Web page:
Most cities and metropolitan areas have several emergency veterinary hospitals. They are facilities that are designed to provide after-hours emergency care for pets.
Emergency veterinary hospitals usually open between 5 to 7 pm and close between 8 to 10 am on weekdays. Most are open 24 hours on weekends and holidays.
Your pet’s regular veterinarian, like most regular veterinary practices, has regular business hours, usually opening sometime between 7 to 9 am and closing somewhere between 5 to 7 pm. During these hours, your regular veterinarian is available to provide emergency treatment for your pet if needed.
However, if your pet emergency occurs after-hours, your pet may need to visit one of the emergency veterinary hospitals in your area.
Just as in human emergency hospitals, these facilities operate on a first-come, first served system. However, if your pet emergency is life threatening, your pet will be treated immediately.
Most emergency veterinary hospitals for pets are staffed by several competent veterinarians, veterinary technicians and assistants. Some have additional veterinarians and specialists on call should the need arise. Many clinics have state of the art equipment; some have only basic emergency room necessities.
Although your regular veterinarian may allow you to stay with your pet during routine office visits and other treatments, some emergency veterinary hospitals may request that you remain in the waiting room while your pet is receiving treatment. Some pet owners may feel uncomfortable leaving their pet in the hands of someone they do not know. However, the emergency treatment of your pet should be your most important concern.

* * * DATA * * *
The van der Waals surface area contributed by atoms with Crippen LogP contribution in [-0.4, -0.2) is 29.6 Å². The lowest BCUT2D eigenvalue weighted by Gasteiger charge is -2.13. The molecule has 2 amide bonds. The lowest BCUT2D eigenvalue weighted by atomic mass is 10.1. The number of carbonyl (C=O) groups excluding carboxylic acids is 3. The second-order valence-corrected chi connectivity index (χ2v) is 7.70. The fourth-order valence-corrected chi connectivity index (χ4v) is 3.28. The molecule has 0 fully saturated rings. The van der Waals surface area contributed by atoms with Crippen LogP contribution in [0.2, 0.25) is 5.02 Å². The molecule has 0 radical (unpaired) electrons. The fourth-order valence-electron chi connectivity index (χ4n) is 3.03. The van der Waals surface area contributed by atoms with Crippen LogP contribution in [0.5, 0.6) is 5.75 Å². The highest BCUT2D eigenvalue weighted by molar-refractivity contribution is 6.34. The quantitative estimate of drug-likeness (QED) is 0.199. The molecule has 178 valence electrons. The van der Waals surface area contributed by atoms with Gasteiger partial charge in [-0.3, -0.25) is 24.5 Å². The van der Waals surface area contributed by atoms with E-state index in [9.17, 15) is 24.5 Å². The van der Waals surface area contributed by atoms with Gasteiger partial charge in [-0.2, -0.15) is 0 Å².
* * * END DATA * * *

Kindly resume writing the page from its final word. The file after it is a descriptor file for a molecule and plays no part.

Depending on the nature of the pet emergency, most pets will be able to return home with their owners after their treatment. However, if the pet emergency is critical or life-threatening, some pets may need to be hospitalized at the facility. If this is the case, these pets, along with their patient charts, must be transferred to their regular veterinarian offices in the morning hours when they close.
Payment for services at most emergency veterinary hospitals is required immediately after treatment, and most accept cash, checks and major credit cards. Some hospitals may also require a deposit for hospitalized pets.
Do you know the locations of the emergency veterinary hospitals in your area? If not, do a Google search or ask your regular veterinarian to recommend one. You never know when a pet emergency will happen.
For emergency veterinary hospitals in the Atlanta area, see Emergency Veterinary Hospitals in Atlanta